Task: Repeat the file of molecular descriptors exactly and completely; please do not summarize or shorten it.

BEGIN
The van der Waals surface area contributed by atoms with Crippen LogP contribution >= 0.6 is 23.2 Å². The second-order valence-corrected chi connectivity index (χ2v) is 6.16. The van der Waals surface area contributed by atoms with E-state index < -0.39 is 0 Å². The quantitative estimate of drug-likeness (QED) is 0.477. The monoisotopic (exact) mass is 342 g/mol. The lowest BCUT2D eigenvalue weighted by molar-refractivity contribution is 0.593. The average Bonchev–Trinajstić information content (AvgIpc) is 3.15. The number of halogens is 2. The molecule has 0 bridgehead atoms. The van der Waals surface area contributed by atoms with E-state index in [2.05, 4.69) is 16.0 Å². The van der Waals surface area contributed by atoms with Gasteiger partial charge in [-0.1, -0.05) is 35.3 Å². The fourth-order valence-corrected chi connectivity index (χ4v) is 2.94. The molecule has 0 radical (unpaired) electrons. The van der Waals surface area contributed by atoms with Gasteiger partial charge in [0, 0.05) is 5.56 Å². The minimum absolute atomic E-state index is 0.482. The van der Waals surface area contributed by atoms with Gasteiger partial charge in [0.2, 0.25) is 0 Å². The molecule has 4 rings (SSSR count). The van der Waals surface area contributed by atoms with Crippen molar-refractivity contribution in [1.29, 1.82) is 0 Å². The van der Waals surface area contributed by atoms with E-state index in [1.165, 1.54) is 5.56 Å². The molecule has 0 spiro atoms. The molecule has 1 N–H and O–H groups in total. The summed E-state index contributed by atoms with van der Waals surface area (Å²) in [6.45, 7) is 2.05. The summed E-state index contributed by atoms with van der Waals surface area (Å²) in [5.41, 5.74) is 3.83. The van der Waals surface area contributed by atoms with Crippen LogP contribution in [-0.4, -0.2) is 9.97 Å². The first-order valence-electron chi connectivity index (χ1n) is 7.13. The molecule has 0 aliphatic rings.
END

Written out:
The van der Waals surface area contributed by atoms with Crippen LogP contribution >= 0.6 is 23.2 Å². The second-order valence-corrected chi connectivity index (χ2v) is 6.16. The van der Waals surface area contributed by atoms with E-state index < -0.39 is 0 Å². The quantitative estimate of drug-likeness (QED) is 0.477. The monoisotopic (exact) mass is 342 g/mol. The lowest BCUT2D eigenvalue weighted by molar-refractivity contribution is 0.593. The average Bonchev–Trinajstić information content (AvgIpc) is 3.15. The number of halogens is 2. The molecule has 0 bridgehead atoms. The van der Waals surface area contributed by atoms with E-state index in [2.05, 4.69) is 16.0 Å². The van der Waals surface area contributed by atoms with Gasteiger partial charge in [-0.1, -0.05) is 35.3 Å². The fourth-order valence-corrected chi connectivity index (χ4v) is 2.94. The molecule has 0 radical (unpaired) electrons. The van der Waals surface area contributed by atoms with Gasteiger partial charge in [0, 0.05) is 5.56 Å². The minimum absolute atomic E-state index is 0.482. The van der Waals surface area contributed by atoms with Gasteiger partial charge in [0.2, 0.25) is 0 Å². The molecule has 4 rings (SSSR count). The van der Waals surface area contributed by atoms with Crippen molar-refractivity contribution in [1.29, 1.82) is 0 Å². The van der Waals surface area contributed by atoms with E-state index in [1.165, 1.54) is 5.56 Å². The molecule has 0 spiro atoms. The molecule has 1 N–H and O–H groups in total. The summed E-state index contributed by atoms with van der Waals surface area (Å²) in [6.45, 7) is 2.05. The summed E-state index contributed by atoms with van der Waals surface area (Å²) in [5.41, 5.74) is 3.83. The van der Waals surface area contributed by atoms with Crippen LogP contribution in [-0.4, -0.2) is 9.97 Å². The first-order valence-electron chi connectivity index (χ1n) is 7.13. The molecule has 0 aliphatic rings.